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From Wikipedia, the free encyclopedia

CityHanford, California
BrandingUnivision 21; Noticias 21
First air date
September 20, 1972 (51 years ago) (1972-09-20)
Former call signs
KFTV (1972–2009)
Former channel number(s)
  • Analog: 21 (UHF, 1972–2009)
  • Digital: 20 (UHF, until 2020)
SIN (1972–1987)
Call sign meaning
Fresno Television
Technical information[1]
Licensing authority
Facility ID34439
ERP316 kW
HAAT610 m (2,001 ft)
Transmitter coordinates37°4′22″N 119°25′53″W / 37.07278°N 119.43139°W / 37.07278; -119.43139
Public license information

KFTV-DT (channel 21) is a television station licensed to Hanford, California, United States, broadcasting the Spanish-language Univision network to the Fresno area. It is owned and operated by TelevisaUnivision alongside Porterville-licensed UniMás outlet KTFF-DT (channel 61). Both stations share studios on Univision Plaza near the corner of North Palm and West Herndon avenues in northwestern Fresno, while KFTV-DT's transmitter is located on Blue Ridge in rural northwestern Tulare County.

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KFTV has existed in its current form since 1972; however, its license predates Spanish-language television in the Fresno market by more than a decade, having seen two separate attempts to launch an independent station in the Hanford area before being sold and relaunched.

Early years

Gann Television Enterprises, a limited partnership of Harold D. Gann, Louis Maccagno and George L. Naron, filed for a construction permit to build a new TV station on channel 21 in Hanford on October 31, 1960; the application was granted on March 29, 1961.[2] Before signing on, Maccagno was replaced by C. B. Stewart. From a transmitter site at Lakeside Park, where Highway 99 crosses the Kings River,[3] KDAS, an independent station, went on air under special temporary authority on December 20, 1961.[2] The "Local Hometown TV" station offered a variety of locally produced programs, including news, sports and church services.[4]

The joint partnership of Gann, Stewart and Naron ended in discordant fashion. In late November, the other two partners filed a suit against Gann asking for the dissolution of the partnership, alleging that Gann's conduct had caused the resignation of a number of employees and that resultant turnover had left the station in a "technical and engineering turmoil".[5] The station was transferred to a new partnership run by Naron and Sweeney in June 1963[2] and remained operational for another 18 months; channel 21 received authority to go silent from the FCC on December 23, 1964.[2]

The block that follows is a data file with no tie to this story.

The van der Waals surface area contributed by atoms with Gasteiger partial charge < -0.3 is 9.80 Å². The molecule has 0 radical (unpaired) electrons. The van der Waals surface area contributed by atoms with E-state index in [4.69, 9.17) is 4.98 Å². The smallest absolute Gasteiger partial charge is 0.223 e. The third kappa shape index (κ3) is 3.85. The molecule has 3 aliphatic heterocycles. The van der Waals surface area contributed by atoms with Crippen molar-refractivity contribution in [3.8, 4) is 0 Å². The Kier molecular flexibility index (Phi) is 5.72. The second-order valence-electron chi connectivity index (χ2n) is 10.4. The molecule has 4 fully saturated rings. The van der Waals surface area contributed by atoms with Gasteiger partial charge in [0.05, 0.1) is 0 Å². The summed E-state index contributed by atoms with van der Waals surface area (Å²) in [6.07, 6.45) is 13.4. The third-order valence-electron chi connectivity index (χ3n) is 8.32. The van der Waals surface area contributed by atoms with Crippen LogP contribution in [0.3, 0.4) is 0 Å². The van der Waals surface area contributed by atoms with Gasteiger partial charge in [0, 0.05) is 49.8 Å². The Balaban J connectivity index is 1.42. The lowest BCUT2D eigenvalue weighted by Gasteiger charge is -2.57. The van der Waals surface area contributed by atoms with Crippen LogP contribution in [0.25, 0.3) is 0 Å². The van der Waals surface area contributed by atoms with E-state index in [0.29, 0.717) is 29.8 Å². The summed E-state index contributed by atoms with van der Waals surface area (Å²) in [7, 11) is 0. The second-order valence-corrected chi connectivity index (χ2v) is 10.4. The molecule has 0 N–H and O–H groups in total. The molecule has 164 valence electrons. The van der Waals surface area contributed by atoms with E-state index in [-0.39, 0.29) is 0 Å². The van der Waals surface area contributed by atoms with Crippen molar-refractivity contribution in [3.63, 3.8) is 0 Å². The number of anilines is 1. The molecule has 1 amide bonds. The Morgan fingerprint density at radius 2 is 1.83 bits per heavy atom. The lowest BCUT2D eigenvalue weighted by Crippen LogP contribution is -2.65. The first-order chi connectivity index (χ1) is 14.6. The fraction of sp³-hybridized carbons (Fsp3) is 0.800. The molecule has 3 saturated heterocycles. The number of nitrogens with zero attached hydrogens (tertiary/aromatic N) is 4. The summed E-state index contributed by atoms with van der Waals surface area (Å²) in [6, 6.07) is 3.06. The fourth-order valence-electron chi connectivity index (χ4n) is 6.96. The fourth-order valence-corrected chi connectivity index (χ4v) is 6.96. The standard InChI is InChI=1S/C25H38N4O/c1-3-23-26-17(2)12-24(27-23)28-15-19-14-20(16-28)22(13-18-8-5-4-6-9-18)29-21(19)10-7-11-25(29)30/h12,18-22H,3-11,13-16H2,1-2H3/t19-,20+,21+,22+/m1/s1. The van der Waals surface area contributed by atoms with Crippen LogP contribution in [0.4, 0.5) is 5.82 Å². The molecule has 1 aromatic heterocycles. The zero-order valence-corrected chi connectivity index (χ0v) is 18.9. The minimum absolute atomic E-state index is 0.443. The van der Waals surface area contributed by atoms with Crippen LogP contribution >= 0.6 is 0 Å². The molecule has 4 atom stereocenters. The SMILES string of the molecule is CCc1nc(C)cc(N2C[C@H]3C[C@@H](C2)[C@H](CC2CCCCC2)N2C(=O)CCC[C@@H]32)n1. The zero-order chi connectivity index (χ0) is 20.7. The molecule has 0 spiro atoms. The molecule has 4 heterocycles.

In January 1965, the sale of KDAS to car dealer Harvey F. Himes and Cy Newman, both of Fresno, was announced; the new owners announced plans to change the call sign to KSJV-TV, for "San Joaquin Valley", and relocate the transmitter to a mountaintop site.[6] In addition, the station would be affiliated with a proposed television network known as the Unisphere Broadcasting System.[7] The sale was not filed with the FCC until November, and it was not until February 1966 when the transaction was approved and the new call letters adopted.[2] On February 10, channel 21 returned to the air, with its inaugural program being an hour of live entertainment from the Hanford studios in the Civic Center Building.[8] It lasted just over three months. On May 14, Cy Newman announced the station would go off the air after the next day's programming for new equipment and technical changes,[9] an outage slated to last three weeks.[10] The former studio area in the Civic Center Building was used by Kings County to house the probation department.[11]

On December 8, 1967, the FCC moved to delete the channel 21 permit for failure to prosecute; KSJV Television, Inc., challenged the decision, and its petition for reconsideration was granted in April 1968.[12]

As a Spanish-language station

Former logo, used until December 31, 2012.

The reason that KSJV had staved off deletion was because Newman had found a buyer: the Spanish International Network, which at the time owned just two operating stations, in San Antonio and Los Angeles. In the sale, Newman noted that his group had lost over $100,000 since returning to air as KSJV-TV in 1966.[13] The FCC granted the sale in March 1969, but SIBC did not immediately return channel 21—now bearing new KFTV call letters—to air, as it filed to move the transmitter to Black Mountain.[2]

It was not until September 20, 1972, that KFTV returned to air, the three weeks having turned into more than six years.[14] Operated initially as a satellite of KMEX in Los Angeles and with Danny Villanueva as its first general manager,[15] ground was broken in February 1973 for a new Hanford studio complex,[16] which opened on April 30.[17]

In December 1977, SIN began distributing its programming by satellite to KFTV.[18] In 1985, studio operations moved from Hanford to a new facility on Ashlan Avenue in Fresno.[19] KFTV and sister station KTFF-DT, acquired in 2003, relocated from the Ashlan Avenue facility to a larger site on Herndon Avenue, which also houses the Univision Radio cluster in the market, in 2008.[20]

News operation

Shortly after building its Hanford studios, KFTV began producing local newscasts.[21] The station's first news anchor, Pedro Santos, was the longest-tenured in Fresno when he took a job as public relations director for KFTV in 1994.[22]